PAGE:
Andrew Walker slowly lifts his hands, cupped and shoulder width apart, until they are slightly above eye level. Coupled with his words, the image is unmistakable.
Walker is hopeful that the image becomes reality at this week's U.S. Junior Amateur Championship at Colleton River Plantation Club’s Dye Course.
“It’s nice to be at tournaments competing, but the biggest glory for me is hoisting the trophy at the end of the week,” said Walker, 16, of Battle Creek, Mich.
Walker’s goal is no different than that of the other 155 juniors in this week’s field. If nothing else, though, Walker is a markedly different player than when he played in the U.S. Amateur two years ago at age 14.
That August week at The Country Club in Brookline, Mass., Walker became the youngest African American to compete in the U.S. Amateur. He was a wispy player with a wiry frame at 5-foot-5 and 115 pounds.
“That experience of playing in the U.S. Amateur definitely helped me,” said Walker, who missed the match-play cut by nine strokes. “It let me see the caliber of golfers that are out there playing at almost the highest level you can possibly play at, and it gave me an idea of what I need to push toward to be the best I can possibly be.
“It’s going to take a lot to go out there and compete in this event. When I was at the Amateur, yeah I was trying to win it, but it was more just a big accomplishment being there, but definitely for this tournament, I am looking to win this one.”
Like a high percentage of players in this week’s field, Walker began playing golf at an early age (6) and because of his father (Filmore Walker III). He continued to play football and basketball until the individual aspect of golf held greater appeal for the rising senior at Battle Creek Area Mathematics and Science Center.
“I’m a big math and science geek, and right now, going into my senior year, I am starting to focus more on engineering,” said Walker, who has already announced his intention to attend Michigan State University in 2016.
Though the U.S. Junior Amateur is just Walker’s second USGA championship appearance, his expectations have grown as noticeably as his size. He has sprouted to 6-foot-1, 140 pounds.
His physical maturation has not been without some growing pains.
Walker’s main growth spurt coincided with the Michigan winter of 2013-14. He practiced occasionally in heated hitting bays, but Walker essentially lost his swing through the growth period.
“It was kind of like a different swing to me, planes were all off and everything,” he said, adding that the engineer in him fights against becoming too technical in his swing, and that he prefers, instead, to play by feel.
Walker muddled along until the summer when he was sidelined for nearly five weeks due to a back injury that was a result of the inefficiencies in his swing. In mid-September, Walker sought professional swing help for the first time, choosing noted Michigan-based instructor Dave Kendall.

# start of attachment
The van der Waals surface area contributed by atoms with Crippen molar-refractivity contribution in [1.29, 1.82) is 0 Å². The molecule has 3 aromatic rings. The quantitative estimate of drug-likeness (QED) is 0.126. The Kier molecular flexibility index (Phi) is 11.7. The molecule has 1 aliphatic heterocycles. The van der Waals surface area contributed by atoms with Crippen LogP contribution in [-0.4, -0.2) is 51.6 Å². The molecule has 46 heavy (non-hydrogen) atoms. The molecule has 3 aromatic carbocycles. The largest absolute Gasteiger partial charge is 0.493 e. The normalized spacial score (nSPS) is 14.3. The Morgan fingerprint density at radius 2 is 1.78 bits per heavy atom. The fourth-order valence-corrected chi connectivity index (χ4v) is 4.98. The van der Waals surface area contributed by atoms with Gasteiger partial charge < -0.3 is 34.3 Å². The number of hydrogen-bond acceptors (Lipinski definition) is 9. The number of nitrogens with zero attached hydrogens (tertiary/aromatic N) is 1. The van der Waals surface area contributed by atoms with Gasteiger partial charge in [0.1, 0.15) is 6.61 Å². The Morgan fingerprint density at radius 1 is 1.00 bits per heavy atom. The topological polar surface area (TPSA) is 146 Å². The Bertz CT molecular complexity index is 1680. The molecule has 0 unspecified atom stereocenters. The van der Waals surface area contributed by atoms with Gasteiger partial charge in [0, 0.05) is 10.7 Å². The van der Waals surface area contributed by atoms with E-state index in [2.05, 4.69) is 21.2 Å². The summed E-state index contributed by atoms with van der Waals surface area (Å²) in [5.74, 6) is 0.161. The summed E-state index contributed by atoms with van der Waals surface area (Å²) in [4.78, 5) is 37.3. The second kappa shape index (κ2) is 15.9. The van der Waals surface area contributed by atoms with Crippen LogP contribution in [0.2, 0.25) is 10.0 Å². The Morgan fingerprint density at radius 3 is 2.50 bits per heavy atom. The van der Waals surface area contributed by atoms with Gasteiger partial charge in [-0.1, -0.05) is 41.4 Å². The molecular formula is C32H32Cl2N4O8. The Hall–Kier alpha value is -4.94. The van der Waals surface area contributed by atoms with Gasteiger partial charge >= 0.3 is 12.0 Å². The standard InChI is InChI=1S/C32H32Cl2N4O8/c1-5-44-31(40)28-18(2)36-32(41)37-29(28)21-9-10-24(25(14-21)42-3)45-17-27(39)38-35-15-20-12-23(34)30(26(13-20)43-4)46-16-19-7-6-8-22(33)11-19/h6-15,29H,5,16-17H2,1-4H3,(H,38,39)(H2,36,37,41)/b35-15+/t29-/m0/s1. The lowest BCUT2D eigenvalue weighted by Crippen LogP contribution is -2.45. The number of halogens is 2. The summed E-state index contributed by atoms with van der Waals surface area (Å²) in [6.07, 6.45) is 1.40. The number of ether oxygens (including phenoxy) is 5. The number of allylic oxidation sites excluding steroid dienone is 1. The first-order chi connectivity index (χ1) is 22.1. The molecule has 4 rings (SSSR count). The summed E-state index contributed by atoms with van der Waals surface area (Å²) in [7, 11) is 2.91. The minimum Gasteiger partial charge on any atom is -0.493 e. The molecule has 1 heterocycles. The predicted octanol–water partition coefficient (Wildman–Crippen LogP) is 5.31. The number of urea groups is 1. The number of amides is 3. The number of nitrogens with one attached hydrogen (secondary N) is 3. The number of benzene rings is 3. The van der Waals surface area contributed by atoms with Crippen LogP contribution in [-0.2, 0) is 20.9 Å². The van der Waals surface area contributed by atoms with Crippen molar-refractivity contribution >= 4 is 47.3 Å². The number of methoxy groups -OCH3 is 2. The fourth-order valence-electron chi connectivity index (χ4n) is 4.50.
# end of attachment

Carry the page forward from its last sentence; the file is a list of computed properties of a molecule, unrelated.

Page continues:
Kendall has not overhauled Walker’s swing, but instead has made adjustments that are in tune with his student’s changing physique.
The tweaks are beginning to show positive results.
In three American Junior Golf Association starts this year, Walker has finished tied for 17th, third and first. The win came last month after an AJGA record-tying eight-hole playoff at the Natural Resource Partners Bluegrass Junior, in Ashland, Ky.
Four days later, Walker finished second in the U.S. Junior Amateur qualifier at Arbor Hills Golf Club, in Jackson, Mich. He got into this week’s field as a result of being the first alternate from that qualifier.
Throughout, Walker says, putting has been a known quantity.
“I have been putting extremely well,” he said. “There have been some rounds where my ball-striking has been a little off, but I salvaged some good rounds with my putter. I’ve been averaging about 26 to 27 putts per round.”
Walker may be a different physical presence than he was in his last USGA championship two years ago, but one part of him has remained unchanged – the trademark straw hat, which Walker began wearing at age 7.
Gene Hughes, Walker’s uncle and godfather, wore a similar hat and influenced his nephew to follow suit.
“I continue to wear them because of him,” said Walker of Hughes, who has since passed away from cancer. “You start going to these tournaments around the country and making friends. After a while, they were recognizing me from my hat. And if I’m not wearing the hat it’s like, ‘Where is Andrew?’”
Walker would like nothing more than to show them at week’s end, hat on head, while raising the champion’s trophy.
Stuart Hall is a North Carolina-based freelance writer whose work frequently appears on USGA websites.